My name is Yosef Arbiv, and I am an R&D Team Leader at Epsagon – now a part of Cisco. I want to share with you the story of how we became a part of the OpenTelemetry Community. I hope you will be able to learn from it the advantages of being a part of an Open-Source community and the Dos and Don’ts of using Open-Source as a significant part of your product.
When we launched the first version of the Epsagon SDKs, there was no standard for tracing collection. OpenTracing started as a CNCF project in October 2016. In 2018 when we began Epsagon, it was still in an early phase and backed mainly by LightStep, a competitor. Back then, most of the customers we talked with used logging solutions, tracing solutions that didn’t correlate across systems, or other early-stage distributed tracing solutions.
We decided to create a proprietary tracing format. By doing so, we were able to add unique features that weren’t a part of OpenTracing, (Spoiler: those are still not a part of OpenTelemetry):
Soon enough, we open-sourced our libraries. We understood this is an industry standard for customer SDKs and will increase our customer’s confidence in the product and maybe even create a community around it.
During 2019, we looked into supporting k8s clusters, in addition to serverless managed services that were supported until then. When we started researching the Java applications that our customers were running, we understood that developing a tracing collection solution on our own would be too complex.
We also figured out that we were too little to create an open-source community on our own, and it made much more sense to join a growing one.
At this point, OpenTracing was more mature and had wider adoption. We decided to create an OpenTracing based Java agent and add our logic on top of OpenTracing.
In mid-2019, OpenTelemetry was announced, uniting OpenTracing and OpenCensus. We created more libraries that are OpenTelemetry based and did so mainly by using OpenTelemetry code, changing and adapting it to match our needs.
This way, we could create new libraries quickly, but maintaining these became a headache. The distance between our libraries and OpenTelemetry grew as time went by, and keeping them up to date was impossible.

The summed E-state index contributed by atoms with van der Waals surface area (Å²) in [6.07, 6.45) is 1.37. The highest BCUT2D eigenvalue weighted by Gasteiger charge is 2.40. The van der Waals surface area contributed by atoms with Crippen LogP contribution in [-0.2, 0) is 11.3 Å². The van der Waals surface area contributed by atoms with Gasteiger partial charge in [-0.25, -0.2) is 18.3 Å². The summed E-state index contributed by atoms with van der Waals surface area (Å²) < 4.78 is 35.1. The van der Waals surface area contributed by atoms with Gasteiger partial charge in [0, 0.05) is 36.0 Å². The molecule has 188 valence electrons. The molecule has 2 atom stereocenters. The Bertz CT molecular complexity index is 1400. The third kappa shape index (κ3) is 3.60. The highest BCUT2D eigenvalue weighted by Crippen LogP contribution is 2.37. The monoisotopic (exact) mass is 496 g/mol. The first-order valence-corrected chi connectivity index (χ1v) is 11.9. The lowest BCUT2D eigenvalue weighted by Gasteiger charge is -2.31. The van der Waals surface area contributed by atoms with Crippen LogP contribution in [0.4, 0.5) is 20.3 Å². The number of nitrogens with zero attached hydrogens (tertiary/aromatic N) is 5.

To make our SDKs more sustainable, we decided to try and develop them as OpenTelemetry distributions. We did an experiment with our Java SDK and created an OpenTelemetry based agent that used the OpenTelemetry library and extended it. We needed to add some backend adaptations to support the new format, but overall the change was smooth, and we planned to expand it to other programming languages.
Shortly after the first successful experiment, we had a significant change in plans — Cisco acquired Epsagon. The Epsagon product was to be deprecated gradually, and we started to work on a new Full Stack Observability product. We joined other teams with experience in working with OpenTelemetry and contributing to OpenTelemetry and learned a lot from them.
We decided that our product should support OpenTelemetry natively together with our distributions, which will allow providing more value to our customers.
We started developing such distributions. As part of the process, we also started looking into opportunities to contribute to OpenTelemetry — add new functionality, and fix bugs.
In the future, we hope to increase our involvement in OpenTelemetry, by contributing any relevant code from our distributions. As a part of Cisco, we hope to become a significant player in the OpenTelemetry community and help build an excellent observability future.
If you want to hear more about our journey with OpenTelemetry, join my session at Cisco Live 2022, in person or virtually. See you there!